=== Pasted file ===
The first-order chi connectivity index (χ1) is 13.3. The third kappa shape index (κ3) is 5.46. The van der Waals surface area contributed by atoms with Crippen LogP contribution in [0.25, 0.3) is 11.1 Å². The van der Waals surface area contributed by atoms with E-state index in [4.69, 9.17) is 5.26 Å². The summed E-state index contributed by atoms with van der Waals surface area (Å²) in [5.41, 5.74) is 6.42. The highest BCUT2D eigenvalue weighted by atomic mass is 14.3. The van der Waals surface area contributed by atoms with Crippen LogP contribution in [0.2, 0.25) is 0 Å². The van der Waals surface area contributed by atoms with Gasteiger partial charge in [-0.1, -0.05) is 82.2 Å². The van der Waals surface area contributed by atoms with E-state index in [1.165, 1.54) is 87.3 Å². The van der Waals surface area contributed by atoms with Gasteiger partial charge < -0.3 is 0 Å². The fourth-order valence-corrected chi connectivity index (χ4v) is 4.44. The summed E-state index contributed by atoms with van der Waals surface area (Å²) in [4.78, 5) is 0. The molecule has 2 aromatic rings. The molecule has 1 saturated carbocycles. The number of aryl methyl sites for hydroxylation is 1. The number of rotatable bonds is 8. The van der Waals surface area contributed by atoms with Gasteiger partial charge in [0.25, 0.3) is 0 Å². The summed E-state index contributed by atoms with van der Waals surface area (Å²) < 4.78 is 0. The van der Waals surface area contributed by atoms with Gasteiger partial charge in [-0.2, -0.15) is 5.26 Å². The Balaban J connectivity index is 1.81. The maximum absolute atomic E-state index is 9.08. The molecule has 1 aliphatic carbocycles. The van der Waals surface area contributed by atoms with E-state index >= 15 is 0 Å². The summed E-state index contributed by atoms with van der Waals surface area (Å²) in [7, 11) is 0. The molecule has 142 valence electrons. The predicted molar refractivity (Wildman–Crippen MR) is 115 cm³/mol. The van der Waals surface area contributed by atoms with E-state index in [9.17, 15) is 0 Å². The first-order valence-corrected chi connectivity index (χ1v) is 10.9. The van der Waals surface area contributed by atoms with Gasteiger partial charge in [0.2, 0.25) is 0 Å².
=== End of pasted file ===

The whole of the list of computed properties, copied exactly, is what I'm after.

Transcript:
The first-order chi connectivity index (χ1) is 13.3. The third kappa shape index (κ3) is 5.46. The van der Waals surface area contributed by atoms with Crippen LogP contribution in [0.25, 0.3) is 11.1 Å². The van der Waals surface area contributed by atoms with E-state index in [4.69, 9.17) is 5.26 Å². The summed E-state index contributed by atoms with van der Waals surface area (Å²) in [5.41, 5.74) is 6.42. The highest BCUT2D eigenvalue weighted by atomic mass is 14.3. The van der Waals surface area contributed by atoms with Crippen LogP contribution in [0.2, 0.25) is 0 Å². The van der Waals surface area contributed by atoms with Gasteiger partial charge in [-0.1, -0.05) is 82.2 Å². The van der Waals surface area contributed by atoms with E-state index in [1.165, 1.54) is 87.3 Å². The van der Waals surface area contributed by atoms with Gasteiger partial charge < -0.3 is 0 Å². The fourth-order valence-corrected chi connectivity index (χ4v) is 4.44. The summed E-state index contributed by atoms with van der Waals surface area (Å²) in [4.78, 5) is 0. The molecule has 2 aromatic rings. The molecule has 1 saturated carbocycles. The number of aryl methyl sites for hydroxylation is 1. The number of rotatable bonds is 8. The van der Waals surface area contributed by atoms with Gasteiger partial charge in [0.25, 0.3) is 0 Å². The summed E-state index contributed by atoms with van der Waals surface area (Å²) < 4.78 is 0. The van der Waals surface area contributed by atoms with Gasteiger partial charge in [-0.2, -0.15) is 5.26 Å². The Balaban J connectivity index is 1.81. The maximum absolute atomic E-state index is 9.08. The molecule has 1 aliphatic carbocycles. The van der Waals surface area contributed by atoms with E-state index >= 15 is 0 Å². The summed E-state index contributed by atoms with van der Waals surface area (Å²) in [7, 11) is 0. The molecule has 142 valence electrons. The predicted molar refractivity (Wildman–Crippen MR) is 115 cm³/mol. The van der Waals surface area contributed by atoms with E-state index in [9.17, 15) is 0 Å². The first-order valence-corrected chi connectivity index (χ1v) is 10.9. The van der Waals surface area contributed by atoms with Gasteiger partial charge in [0.2, 0.25) is 0 Å².